I never had an assigned summer reading list while in high school at all and felt free to read whatever I wanted, both classics and contemporary novels. I don't agree that including contemporary works on such lists with classics necessarily means that they're being dumbed down, either.

Deckard Family said...

As a teenager I loved to read but wish I had been steered towards classics. I must have been part of the "dumbing down" experiment. I don't remember anyone reading classics expect for some Shakespeare and that was only in the college prep. English class. Thankfully I get to discover wonderful literature with my children.


jugglingpaynes said...

I love seeing what made the summer reading list. It always reminds me why I homeschool. I never understood the criteria for choosing. Is it darts or do they just pick them out of a hat?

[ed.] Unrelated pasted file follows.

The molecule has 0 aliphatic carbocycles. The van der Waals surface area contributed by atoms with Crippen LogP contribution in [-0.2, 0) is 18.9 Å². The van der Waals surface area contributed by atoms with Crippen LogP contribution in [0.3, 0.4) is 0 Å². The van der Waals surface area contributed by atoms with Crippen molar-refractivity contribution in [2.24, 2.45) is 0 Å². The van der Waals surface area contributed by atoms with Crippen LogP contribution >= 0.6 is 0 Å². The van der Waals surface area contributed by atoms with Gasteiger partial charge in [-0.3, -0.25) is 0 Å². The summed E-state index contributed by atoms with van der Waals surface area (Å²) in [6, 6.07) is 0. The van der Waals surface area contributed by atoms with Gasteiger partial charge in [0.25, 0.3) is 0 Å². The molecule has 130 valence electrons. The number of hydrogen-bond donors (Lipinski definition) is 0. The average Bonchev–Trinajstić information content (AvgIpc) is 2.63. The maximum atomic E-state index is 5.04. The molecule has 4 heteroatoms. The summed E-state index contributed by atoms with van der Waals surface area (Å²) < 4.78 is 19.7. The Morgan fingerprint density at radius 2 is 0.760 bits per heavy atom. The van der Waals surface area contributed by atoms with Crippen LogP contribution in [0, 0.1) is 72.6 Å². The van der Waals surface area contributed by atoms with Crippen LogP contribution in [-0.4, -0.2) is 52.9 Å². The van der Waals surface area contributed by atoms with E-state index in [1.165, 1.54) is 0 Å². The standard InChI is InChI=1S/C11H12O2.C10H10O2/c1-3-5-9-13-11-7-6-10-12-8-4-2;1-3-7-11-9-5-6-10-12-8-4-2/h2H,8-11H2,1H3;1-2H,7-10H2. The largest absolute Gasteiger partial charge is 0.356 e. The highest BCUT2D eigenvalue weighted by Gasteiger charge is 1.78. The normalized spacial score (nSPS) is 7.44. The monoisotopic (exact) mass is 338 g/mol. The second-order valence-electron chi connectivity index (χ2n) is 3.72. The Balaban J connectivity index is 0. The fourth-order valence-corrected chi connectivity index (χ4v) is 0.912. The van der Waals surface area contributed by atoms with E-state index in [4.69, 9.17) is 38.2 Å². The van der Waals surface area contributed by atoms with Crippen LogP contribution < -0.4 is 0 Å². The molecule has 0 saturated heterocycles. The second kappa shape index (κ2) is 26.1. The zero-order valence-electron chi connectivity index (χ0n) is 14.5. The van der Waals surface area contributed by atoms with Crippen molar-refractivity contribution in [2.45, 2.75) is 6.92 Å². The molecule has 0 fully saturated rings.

Thanks for the Teenage Boys classics list. I'm always at a loss of what will appeal to my 11 yo ds. I just don't think he will love Austen the way my 14 yo dd does!

Peace and Laughter

JacciM said...

Amen, amen. Even the libraries in our town have really compromised the literary quality of their summer reading list recommendations. I've voiced my encouragement to give children a chance to see WHY the great books are considered great books. All too often they get labeled as boring only because adults think kids will be turned off by them. I overheard two pre-teen boys at the library the other day. One asked the other if he had ever seen "this book". He casually said, "Naw, but it looks pretty good." The book was The Red Badge of Courage, lol. We'll get what we expect, I suppose. Great post. The Simmons book a subject on my blog for several weeks, too. Very thought provoking :)